SHORTZ: That's a long one. OK, your hint is Oakland.

ADAMS: Yeah, no. All I can think of is football. I don't know, sorry.

SHORTZ: I'll tell you that one? It's the Athletics. Also the...

ADAMS: Oh, yeah. Oh, I never would've...

GARCIA-NAVARRO: I also have to tell you theistical does not sound like a real word.

ADAMS: Yeah, it doesn't. I agree. I've never heard of that word.

GARCIA-NAVARRO: Thank you, Beth. I am going to note my complaint here. My reservation on that one.

SHORTZ: Your reservation on that one. I went to the Unabridged for that word.

GARCIA-NAVARRO: Yeah, exactly.

SHORTZ: OK. Here's your last one. And if you didn't like theistical, you're not going to like this word.

ADAMS: Oh, great.

SHORTZ: It's nonspatial, N-O-N-S-P-A-T-I-A-L. Remove the P. Nonspatial, minus the P, and think of the team in Washington.

GARCIA-NAVARRO: My real hometown now.

SHORTZ: And it starts with an N.

ADAMS: (Unintelligible), no. I don't even know.

GARCIA-NAVARRO: Kind of rhymes with that.

SHORTZ: Yeah, that's a tough one. All right. We ended on a tough one. Lulu, you're going to have to give the answer.

GARCIA-NAVARRO: Nationals.

SHORTZ: It's the Washington Nationals.

ADAMS: Nationals. Oh, yeah.

SHORTZ: Not bad, Beth. Not bad.

GARCIA-NAVARRO: I have to say, Beth, this was a really tough one, unless you kind of were steeped in baseball. This would've been a good one for Scott Simon. But other than that, you did a great job. And guess what? You will be getting a WEEKEND EDITION lapel pin that you can wear with your husband...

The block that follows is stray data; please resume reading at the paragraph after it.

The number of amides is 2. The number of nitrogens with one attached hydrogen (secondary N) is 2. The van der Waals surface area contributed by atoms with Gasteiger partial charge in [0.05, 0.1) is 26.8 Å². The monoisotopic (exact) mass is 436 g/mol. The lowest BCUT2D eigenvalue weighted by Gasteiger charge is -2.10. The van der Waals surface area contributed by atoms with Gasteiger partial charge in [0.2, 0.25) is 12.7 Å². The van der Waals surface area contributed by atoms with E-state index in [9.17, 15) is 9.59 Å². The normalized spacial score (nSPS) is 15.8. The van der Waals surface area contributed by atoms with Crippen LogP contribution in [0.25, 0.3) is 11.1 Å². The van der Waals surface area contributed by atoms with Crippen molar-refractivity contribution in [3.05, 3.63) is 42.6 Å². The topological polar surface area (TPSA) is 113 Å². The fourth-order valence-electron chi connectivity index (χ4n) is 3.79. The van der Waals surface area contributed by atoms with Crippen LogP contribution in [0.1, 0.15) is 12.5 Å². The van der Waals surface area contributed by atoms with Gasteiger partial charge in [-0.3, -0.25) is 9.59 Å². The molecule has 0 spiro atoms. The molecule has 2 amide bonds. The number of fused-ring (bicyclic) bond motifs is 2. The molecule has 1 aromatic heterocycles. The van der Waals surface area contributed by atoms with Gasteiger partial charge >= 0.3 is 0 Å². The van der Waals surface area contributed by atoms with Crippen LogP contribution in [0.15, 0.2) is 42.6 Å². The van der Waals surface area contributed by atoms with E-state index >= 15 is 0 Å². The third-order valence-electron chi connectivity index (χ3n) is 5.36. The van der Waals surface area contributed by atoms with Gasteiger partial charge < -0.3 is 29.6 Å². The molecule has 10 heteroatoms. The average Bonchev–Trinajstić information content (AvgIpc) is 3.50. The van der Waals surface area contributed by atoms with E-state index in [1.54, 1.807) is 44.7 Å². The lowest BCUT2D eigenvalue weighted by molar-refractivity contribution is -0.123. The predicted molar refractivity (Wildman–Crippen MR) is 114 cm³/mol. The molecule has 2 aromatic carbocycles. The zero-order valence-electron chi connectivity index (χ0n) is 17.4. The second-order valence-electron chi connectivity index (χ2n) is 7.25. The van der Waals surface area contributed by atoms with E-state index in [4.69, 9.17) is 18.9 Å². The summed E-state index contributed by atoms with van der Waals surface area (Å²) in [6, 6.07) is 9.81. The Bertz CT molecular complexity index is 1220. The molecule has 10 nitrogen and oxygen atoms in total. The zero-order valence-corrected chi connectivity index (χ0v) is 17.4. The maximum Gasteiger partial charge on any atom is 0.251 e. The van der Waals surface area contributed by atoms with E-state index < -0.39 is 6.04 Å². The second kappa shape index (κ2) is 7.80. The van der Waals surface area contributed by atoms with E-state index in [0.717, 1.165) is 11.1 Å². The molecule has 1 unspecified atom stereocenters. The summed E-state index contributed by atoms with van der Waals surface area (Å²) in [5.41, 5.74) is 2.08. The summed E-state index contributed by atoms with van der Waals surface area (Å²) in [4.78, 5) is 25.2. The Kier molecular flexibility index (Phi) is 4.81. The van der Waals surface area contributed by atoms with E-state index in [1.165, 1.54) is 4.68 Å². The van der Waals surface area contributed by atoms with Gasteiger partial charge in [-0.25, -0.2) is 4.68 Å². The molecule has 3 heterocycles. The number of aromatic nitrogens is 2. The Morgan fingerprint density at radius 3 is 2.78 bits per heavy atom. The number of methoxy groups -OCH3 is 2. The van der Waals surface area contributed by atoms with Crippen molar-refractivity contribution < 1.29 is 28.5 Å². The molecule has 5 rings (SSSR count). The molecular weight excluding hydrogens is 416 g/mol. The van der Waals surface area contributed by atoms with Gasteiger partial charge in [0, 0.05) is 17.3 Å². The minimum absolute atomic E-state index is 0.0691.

ADAMS: Oh, right.

GARCIA-NAVARRO: ...As well as puzzle books and games.

ADAMS: There you go.

GARCIA-NAVARRO: You can read all about it at npr.org/puzzle. Beth, what member station do you listen to?

ADAMS: I listen to WFSU in Tallahassee, Fla.

GARCIA-NAVARRO: Beth Adams of Monticello, Fla., thanks for playing the puzzle.

ADAMS: Thank you. Appreciate it.

GARCIA-NAVARRO: All right, Will, what's next week's challenge?

SHORTZ: Yes, it comes from listener Dan Ezekiel (ph) of Ann Arbor, Mich. Take the name of a famous film director. Drop the first letter of this person's first name. And you'll name a fish. Read the last name backward, and you'll name another fish. What film director is it? So again - famous film director. Drop the first letter of the person's first name. You'll name a fish. Read the last name backward, and you'll name another fish. What film director is it?

GARCIA-NAVARRO: When you have the answer, go to our website npr.org/puzzle and click on the Submit Your Answer link. Just one entry per person, please. Our deadline for entries is this Thursday, April 26 at 3 p.m. Eastern exactly. Include a phone number where we can reach you at about that time. And if you're the winner, we'll give you a call. And you'll get to play on the air with the puzzle editor of The New York Times and WEEKEND EDITION'S puzzlemaster, our very own Will Shortz. Thanks so much, Will.

SHORTZ: Thank you, Lulu.

(SOUNDBITE OF MUSIC)